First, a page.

Ohio University Professor Leads Mental Health Initiative Within National Guard< < Back to
ATHENS, Ohio (WOUB) — Athens County resident Dr. Todd Fredricks is a jack of all trades.
He’s taught family medicine at Ohio University for nearly a decade. For even longer, he’s dedicated himself to serving his community. He’s worked in emergency rooms, urgent cares and most recently as a psychiatric hospitalist for the Ohio Department of Mental Health & Addiction Services.
But his latest ventures reach far beyond the Athens County border. Fredricks is on his fourth rotation in Kuwait, serving as a senior medical officer for the West Virginia National Guard.
“In the West Virginia guard we have a tradition of supporting our own units,” Fredricks said. “And so, it’s expected that West Virginia doctors, nurse practitioners and physician assistants … We just know that we’re going to be obliged to take care of our own people.”
Before heading overseas, Fredricks spent the first year of the pandemic filling his role as a medical liaison for the guard. He was brought on by West Virginia Gov. Jim Justice to advise the state’s COVID-19 response and vaccine distribution plans.
So when Fredricks was deployed in March, he quickly recognized the inefficiency of the National Guard’s COVID-19 testing procedures.
In fact, his plane hadn’t even landed in Kuwait when he decided it would be his duty to bring about change.
“I just went to my boss and said, ‘Hey can I please take over all this testing at our base?’ You get better at the things you do frequently. And I knew that with my staff, we could do testing up here in a very efficient way,” Fredricks said. “So we basically just applied principles of community testing we had in West Virginia to where we’re at now.”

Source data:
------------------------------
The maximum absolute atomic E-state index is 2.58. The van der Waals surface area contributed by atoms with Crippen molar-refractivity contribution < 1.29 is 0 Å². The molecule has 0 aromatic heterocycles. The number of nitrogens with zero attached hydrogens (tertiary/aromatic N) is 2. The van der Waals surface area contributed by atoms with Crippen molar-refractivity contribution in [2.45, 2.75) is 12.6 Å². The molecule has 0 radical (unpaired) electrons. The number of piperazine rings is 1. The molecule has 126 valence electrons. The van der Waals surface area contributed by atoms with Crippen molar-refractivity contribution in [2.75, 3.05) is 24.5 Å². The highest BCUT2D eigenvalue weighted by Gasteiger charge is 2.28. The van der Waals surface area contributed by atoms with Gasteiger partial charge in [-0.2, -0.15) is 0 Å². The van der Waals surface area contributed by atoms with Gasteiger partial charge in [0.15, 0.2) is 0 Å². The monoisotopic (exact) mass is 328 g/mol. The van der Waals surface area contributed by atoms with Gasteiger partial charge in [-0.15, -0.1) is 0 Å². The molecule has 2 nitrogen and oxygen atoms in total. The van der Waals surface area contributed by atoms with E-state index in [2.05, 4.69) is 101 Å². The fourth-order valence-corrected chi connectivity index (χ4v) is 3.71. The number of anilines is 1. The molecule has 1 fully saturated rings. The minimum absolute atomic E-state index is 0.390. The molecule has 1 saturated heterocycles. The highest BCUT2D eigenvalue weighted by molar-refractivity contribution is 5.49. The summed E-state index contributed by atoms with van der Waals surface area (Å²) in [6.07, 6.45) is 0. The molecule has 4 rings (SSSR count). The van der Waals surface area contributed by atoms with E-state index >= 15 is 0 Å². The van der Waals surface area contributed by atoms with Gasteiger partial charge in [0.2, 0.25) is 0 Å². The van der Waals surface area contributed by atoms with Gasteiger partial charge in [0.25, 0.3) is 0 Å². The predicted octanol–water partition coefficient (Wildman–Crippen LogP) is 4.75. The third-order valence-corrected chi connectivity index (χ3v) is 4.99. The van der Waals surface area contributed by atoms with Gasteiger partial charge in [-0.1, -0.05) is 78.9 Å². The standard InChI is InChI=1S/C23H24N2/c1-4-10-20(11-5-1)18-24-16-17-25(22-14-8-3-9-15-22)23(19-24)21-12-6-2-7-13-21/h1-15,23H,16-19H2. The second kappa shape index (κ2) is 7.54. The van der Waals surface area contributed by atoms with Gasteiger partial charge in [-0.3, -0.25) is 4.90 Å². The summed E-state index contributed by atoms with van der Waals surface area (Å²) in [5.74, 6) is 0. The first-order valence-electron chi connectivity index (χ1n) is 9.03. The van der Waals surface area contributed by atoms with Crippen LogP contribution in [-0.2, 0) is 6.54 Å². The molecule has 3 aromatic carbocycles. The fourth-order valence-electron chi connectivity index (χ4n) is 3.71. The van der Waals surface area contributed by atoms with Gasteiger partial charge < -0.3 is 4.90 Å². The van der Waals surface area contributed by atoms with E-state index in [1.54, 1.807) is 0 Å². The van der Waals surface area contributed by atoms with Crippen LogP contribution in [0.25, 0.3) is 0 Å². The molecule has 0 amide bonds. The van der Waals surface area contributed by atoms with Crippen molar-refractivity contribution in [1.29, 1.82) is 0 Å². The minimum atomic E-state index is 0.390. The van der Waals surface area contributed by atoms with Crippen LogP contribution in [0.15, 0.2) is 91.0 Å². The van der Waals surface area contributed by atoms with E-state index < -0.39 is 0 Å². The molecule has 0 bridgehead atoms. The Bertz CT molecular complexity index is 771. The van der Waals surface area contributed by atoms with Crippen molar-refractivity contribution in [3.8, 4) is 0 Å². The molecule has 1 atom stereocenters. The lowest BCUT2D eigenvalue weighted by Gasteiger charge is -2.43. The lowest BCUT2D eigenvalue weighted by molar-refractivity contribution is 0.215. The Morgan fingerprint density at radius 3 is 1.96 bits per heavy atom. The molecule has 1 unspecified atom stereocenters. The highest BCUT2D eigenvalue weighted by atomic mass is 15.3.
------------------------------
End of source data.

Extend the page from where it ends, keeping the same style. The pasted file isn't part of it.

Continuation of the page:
Fredricks is now in charge of asymptomatic testing for soldiers returning home from his military base in Kuwait.
Yet his other recent accomplishments stretch beyond the scope of the pandemic.
His devotion to the study of service dogs informed a new endeavor – connecting these dogs with soldiers in the service of mental health.
“There’s a stigma with behavioral health … Just because you have stress or anxiety doesn’t mean you’re ‘crazy.’ It means you’re going through a time where you just need a little tune-up. You need to talk to people, to get that stuff out,” Fredricks said. “One of the best things about canines is they destigmatize that. Because you’re not going to talk to the psychologist, you’re going to pet the dog.”
Fredricks recalled his tours in Iraq, where he was inspired by the power of these dogs to act as a bridge between soldiers and mental health professionals.
But the program shut down when U.S. forces rapidly left Iraq, and there have since been few attempts to revive it.
Fredricks said he felt the need for change.
“One of the first things I asked as a medical supervisor over here was … ‘Where is the animal, the canine, that supports behavioral health efforts by being available for a soldier to connect with so they can chill out?’ And so I asked where this dog was, well there are none.”
He and his team wasted no time. With the help of Combat and Operational Stress Control (COSC) Commander James Mathues, they began gathering literature from past programs and built a new operating procedure from scratch.
“Because you’ve got to feed the dog, you’ve got to give support to the dog, there’s got to be a training plan, and you’ve got to have metrics to measure dog effectiveness,” Fredricks said. “We put that all together in a matter of days and got endorsements from senior leadership.”